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SORM (Russian: Система Оперативно-Розыскных Мероприятий, literally "System for Operative Investigative Activities") is a technical system for search and surveillance in the internet. A Russian law passed in 1995 allows the FSB to monitor telephone and internet communications.
SORM-1 system has been established in 1996 to monitor telephone communications.
In July 1998 the system was replaced by SORM-2 to allow monitoring of the internet, in addition to telephone communications. According to some reports, under SORM-2 Russian Internet service providers (ISPs) must install a special device on their servers to allow the FSB to track all credit card transactions, e-mail messages and web use. The device, which has been estimated to cost $10,000-$30,000, must be installed at the ISP's expense. Other reports note that some ISPs have had to install direct communications lines to the FSB and that costs for implementing the required changes were in excess of $100,000.
On July 25, 2000, Russia's Minister of Information Technology and Communications Leonid Reiman issued the order No 130 "Concerning the introduction of technical means ensuring investigative activity (SORM) in phone, mobile and wireless communication and radio paging networks" stating that the FSB was no longer required to provide telecommunications and Internet companies documentation on targets of interest prior to accessing information. (, full text of the order in Russian: )
Access by seven additional government agencies
On January 5, 2000, during his first week in office, president Vladimir Putin amended the law to allow seven other federal security agencies access to intelligence gathered via SORM. The newly endowed agencies included:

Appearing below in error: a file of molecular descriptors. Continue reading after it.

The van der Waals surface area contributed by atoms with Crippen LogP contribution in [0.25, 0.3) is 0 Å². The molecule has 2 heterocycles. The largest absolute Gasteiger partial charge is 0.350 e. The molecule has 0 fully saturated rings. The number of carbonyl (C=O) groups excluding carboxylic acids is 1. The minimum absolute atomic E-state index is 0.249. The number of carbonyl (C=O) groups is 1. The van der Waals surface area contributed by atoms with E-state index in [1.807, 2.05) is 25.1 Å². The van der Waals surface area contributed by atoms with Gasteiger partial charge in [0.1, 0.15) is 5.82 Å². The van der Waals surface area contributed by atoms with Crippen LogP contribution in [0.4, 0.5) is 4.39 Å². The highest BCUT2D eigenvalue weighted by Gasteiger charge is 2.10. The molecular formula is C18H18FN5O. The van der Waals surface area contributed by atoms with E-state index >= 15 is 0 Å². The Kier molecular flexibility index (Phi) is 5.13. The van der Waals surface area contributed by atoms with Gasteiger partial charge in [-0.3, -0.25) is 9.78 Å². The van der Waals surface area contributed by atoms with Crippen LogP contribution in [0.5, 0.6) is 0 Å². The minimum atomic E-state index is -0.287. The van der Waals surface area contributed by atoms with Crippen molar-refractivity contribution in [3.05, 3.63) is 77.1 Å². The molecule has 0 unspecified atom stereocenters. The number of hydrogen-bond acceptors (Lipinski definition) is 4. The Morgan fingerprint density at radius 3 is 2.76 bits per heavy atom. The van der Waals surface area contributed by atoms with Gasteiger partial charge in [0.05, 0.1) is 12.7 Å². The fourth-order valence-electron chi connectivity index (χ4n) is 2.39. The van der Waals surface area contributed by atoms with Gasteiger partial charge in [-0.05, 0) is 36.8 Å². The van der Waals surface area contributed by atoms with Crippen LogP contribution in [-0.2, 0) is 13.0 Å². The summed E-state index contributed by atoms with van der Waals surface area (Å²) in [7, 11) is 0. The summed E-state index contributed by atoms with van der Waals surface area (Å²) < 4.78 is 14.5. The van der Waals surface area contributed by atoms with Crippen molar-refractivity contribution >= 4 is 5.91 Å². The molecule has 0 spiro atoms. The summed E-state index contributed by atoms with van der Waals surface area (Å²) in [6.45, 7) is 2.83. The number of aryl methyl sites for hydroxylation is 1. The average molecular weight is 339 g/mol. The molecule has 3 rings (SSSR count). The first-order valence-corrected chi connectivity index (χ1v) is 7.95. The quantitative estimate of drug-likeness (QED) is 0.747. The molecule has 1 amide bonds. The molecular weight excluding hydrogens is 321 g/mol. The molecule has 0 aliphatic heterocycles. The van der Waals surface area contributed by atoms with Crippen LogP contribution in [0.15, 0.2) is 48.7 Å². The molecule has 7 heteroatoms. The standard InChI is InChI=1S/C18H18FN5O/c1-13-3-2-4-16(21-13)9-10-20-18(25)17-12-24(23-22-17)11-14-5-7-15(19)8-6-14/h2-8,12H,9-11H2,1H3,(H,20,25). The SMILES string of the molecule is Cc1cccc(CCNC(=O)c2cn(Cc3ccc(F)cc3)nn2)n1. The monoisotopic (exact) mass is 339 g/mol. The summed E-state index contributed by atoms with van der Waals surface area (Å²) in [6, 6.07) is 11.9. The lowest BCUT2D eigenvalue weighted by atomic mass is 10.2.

In late 2000, a Russian Supreme Court ruled that the FSB was required to inform ISPs when its agents were using the system. The case was started by a complaint filed by a 26 year old St. Petersburg journalist who was "fed up waiting for civil rights groups and ISPs to protest".
2014 Winter Olympics
The FSB made secret arrangements for significant upgrades to Sorm equipment in Sochi prior to the 2014 Winter Olympics. The Russian Ministry of Communications also introduced new regulations for ISPs regarding Sorm in March 2013. All communication and Internet traffic by Sochi residents is now captured and filtered through deep packet inspection systems at all mobile networks. Media watchdog Roskomnadzor reported that several local ISPs were fined by the government after they failed to install FSB-recommended Sorm devices.
- "As Sochi Olympic venues are built, so are Kremlin's surveillance networks". The Guardian. 6 October 2013.
- Russian Spies, They've Got Mail - Regulations Allow Security Services to Tap Into Systems of Internet Providers. Sharon LaFraniere, Washington Post, March 7, 2002
- Russia: Surveillance of communications. Statewatch, June 2000.
- New KGB takes internet by SORM, Mother Jones Magazine, February 2000.
- SORM - Russia's big brother...., Issue #21, Numbers & Oddities Newsletter, 1999 December 20
- Об утверждении типовых Требований к плану мероприятий по внедрению технических средств для проведения оперативно-разыскных мероприятий 15 January 2008 (Russian) (document removed)
- Об утверждении Требований к сетям электросвязи для проведения оперативно-разыскных мероприятий. Часть I. Общие требования 16 January 2008 (Russian) (document removed)